The nation is swelling with a sea of pink as October marks Breast Cancer Awareness Month. The pink race T-shirts, the pink ribbons pinned on jackets and the pink wristbands are all worn to symbolize femininity, but also to spotlight the lurking health risk among its majority, women.
What exactly are the statistics among females afflicted with the disease? According to the American Cancer Society, approximately one in four diagnosed cancers among women (exclusive of skin cancers) is breast cancer. One in eight women will learn she has invasive breast cancer and one in 35 women will tragically lose her life to the disease.
A recent Swedish study, the Mammography Screening of Young Women (SCRY), details a 26 percent to 29 percent reduction of breast cancer-related deaths among the demographic of females ages 40 to 49 who underwent mammograms. From 1986 to 2005, researchers followed 1 million women and compared those who underwent routine mammography screenings with those who didn’t undergo screenings. The study results, available online in Cancer, suggest that one life can be saved or prolonged per every 1,250 women who schedule routine mammograms.
The results of this study are creating a tidal wave of controversy, especially as skeptics are criticizing the data as inflated and biased. Precedents and recent studies, including one by the United States Task Force in November 2009, proposes that women between the ages of 40 and 49 do not need to get mammograms on a regular basis, as risk of breast cancer is low within that age range. The team of panelists and other specialists instead championed that women should communicate with their doctors and health specialists to determine what’s best for them on an individual basis.
“In the cancer screening world, there isn't a more controversial topic in my opinion than the early detection of breast cancer, especially among women between the ages of 40 and 49,” says Dr. J. Leonard Lichtenfeld, Deputy Chief Medical Officer for the American Cancer Society, on his blog.
The mortality rates of the SCRY study vary between women who were invited to participate in the mammography screenings versus the participants who actually participated. Dr. Lichtenfeld explains, “After doing some very sophisticated analyses, the researchers concluded that women in the 40-49 years old age group who were invited to screening decreased their rates of death from breast cancer by 26 percent. When they looked only at women who actually got screened, that rate increased to 29 percent.”
So why the statistical controversy? “To some, that number may be sufficient to justify screening, to others it is too many women [who] would have to be screened. In other words, it becomes a value judgment whether enough lives are saved from breast cancer in the 40-49 [year old] age group to justify screening,” said Dr. Lichtenfeld.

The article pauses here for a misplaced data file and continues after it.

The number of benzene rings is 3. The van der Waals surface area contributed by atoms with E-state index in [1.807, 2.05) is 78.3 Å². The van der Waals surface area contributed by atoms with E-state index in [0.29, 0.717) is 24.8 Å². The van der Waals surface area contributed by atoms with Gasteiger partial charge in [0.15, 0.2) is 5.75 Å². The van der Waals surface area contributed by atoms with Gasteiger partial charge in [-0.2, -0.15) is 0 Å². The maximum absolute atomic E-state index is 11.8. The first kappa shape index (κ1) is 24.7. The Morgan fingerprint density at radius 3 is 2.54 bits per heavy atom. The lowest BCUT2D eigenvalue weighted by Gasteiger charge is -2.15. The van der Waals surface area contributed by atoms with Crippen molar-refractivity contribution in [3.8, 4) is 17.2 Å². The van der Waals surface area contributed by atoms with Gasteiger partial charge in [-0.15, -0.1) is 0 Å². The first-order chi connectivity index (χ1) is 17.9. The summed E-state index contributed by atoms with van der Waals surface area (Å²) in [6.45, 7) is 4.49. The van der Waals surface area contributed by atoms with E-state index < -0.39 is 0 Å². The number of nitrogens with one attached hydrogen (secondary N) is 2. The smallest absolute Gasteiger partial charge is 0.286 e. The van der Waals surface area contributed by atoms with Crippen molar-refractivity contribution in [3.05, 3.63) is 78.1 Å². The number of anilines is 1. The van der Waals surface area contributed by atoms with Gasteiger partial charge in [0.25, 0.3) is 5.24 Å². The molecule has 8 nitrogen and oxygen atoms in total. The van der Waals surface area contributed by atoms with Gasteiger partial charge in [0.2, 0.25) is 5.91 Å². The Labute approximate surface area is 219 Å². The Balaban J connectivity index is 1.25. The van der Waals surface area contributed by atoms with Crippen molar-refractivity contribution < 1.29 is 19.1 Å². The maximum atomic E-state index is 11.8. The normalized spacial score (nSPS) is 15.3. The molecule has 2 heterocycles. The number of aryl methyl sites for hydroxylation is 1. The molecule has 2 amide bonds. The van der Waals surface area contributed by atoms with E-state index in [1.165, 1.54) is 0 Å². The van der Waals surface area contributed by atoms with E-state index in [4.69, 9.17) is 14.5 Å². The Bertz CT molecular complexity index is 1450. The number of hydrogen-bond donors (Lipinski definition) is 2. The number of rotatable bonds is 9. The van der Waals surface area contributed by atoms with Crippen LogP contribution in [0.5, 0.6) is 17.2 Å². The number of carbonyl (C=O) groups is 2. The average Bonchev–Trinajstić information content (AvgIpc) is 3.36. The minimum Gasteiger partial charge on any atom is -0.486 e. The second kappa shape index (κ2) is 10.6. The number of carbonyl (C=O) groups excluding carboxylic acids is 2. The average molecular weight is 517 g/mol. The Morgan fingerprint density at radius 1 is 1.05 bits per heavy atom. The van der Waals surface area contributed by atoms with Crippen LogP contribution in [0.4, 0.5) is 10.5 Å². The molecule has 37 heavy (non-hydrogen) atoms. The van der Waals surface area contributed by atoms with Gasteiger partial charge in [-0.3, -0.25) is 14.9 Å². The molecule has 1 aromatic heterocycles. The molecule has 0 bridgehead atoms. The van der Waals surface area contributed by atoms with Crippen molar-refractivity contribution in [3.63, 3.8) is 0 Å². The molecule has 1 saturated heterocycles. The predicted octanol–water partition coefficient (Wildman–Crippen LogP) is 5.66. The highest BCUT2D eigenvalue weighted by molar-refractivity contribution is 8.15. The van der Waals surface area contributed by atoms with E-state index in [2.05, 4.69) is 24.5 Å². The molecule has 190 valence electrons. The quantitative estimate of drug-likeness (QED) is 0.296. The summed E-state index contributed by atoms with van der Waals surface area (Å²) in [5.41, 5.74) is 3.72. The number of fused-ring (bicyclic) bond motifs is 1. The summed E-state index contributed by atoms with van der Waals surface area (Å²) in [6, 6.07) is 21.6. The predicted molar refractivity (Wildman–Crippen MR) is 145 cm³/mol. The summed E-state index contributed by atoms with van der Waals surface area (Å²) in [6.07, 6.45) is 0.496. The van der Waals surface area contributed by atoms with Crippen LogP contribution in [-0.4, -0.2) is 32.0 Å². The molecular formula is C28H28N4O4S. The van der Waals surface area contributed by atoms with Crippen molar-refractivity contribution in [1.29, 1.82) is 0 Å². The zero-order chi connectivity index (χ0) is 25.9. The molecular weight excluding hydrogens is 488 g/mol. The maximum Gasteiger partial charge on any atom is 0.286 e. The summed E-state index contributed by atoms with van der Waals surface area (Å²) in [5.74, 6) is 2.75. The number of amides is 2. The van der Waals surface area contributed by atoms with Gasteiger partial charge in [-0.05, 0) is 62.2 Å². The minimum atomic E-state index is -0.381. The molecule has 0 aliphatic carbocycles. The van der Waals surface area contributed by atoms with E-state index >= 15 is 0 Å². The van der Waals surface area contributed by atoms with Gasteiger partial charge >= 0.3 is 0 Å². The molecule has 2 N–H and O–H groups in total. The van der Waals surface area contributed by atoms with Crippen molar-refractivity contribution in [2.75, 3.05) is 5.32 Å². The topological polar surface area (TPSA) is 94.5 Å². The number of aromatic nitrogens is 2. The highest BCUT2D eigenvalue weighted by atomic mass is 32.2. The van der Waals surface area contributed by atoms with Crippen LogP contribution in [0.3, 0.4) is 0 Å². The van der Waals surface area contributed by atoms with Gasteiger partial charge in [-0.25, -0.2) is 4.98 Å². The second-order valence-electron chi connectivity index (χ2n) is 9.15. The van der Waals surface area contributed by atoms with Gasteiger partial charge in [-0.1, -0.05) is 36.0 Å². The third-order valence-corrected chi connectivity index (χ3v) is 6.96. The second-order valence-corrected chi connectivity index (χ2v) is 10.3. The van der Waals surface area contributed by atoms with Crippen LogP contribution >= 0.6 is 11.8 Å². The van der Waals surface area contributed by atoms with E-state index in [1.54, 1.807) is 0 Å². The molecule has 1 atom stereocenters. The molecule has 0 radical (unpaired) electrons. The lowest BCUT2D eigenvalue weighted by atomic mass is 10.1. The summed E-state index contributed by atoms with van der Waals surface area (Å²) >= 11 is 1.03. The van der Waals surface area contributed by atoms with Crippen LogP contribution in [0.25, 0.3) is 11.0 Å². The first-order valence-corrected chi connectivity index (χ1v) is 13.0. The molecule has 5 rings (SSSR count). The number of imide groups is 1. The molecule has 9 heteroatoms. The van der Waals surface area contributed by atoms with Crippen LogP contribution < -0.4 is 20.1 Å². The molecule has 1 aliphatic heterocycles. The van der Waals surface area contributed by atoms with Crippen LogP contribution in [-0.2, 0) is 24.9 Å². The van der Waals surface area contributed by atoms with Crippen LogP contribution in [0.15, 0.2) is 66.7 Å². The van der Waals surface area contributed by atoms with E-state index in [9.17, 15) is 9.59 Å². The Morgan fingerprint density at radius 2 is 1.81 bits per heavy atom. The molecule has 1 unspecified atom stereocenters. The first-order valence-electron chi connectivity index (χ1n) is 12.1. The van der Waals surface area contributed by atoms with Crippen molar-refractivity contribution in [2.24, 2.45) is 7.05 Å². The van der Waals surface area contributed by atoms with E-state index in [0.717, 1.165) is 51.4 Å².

So what do women in their 40s, like Kathleen Hake, think about this? “It’s hard to decipher all the conflicting information and to balance one’s own fears and anxieties with some common sense. Everyone knows someone who has had breast cancer at a young age,” Hake said. She opted to defer to her doctor’s suggestions, since she has very dense breast tissue and small fibroids, to get a baseline mammogram at age 36 and another at 43.
Meanwhile, she doesn’t plan to undergo another screening for several years, closer to when she’s 50. “I think I’ll be focusing on the basics -- a healthy lifestyle,” she said.
Barbara Foster, age 46, is supportive of the study’s new results. “There’s no doubt that I want to do everything that I can to stay healthy and proactively take care of my body. Are mammograms necessary at my age? I think so. After all, there wouldn’t be so much controversy in the medical field if there wasn’t an inkling that 40-year-old women and up should undergo screenings,” Foster said. “And who’s to say that I’m not going to end up a statistic? The one in one thousand something whose life is saved? If a screening saves lives, then just go for it.”
Organizations like The American Cancer Society recommend that women schedule annual mammograms, beginning at age 40. The society argues that early detection of cancer by way of mammography leads to earlier treatment as well as more varied treatment options.
But, at the end of the day, you’re in charge of your body and your health, no matter what demographical statistics say. Do your research. Talk to your doctor. Discuss your concerns. Voice your thoughts. How much value would you put on your life?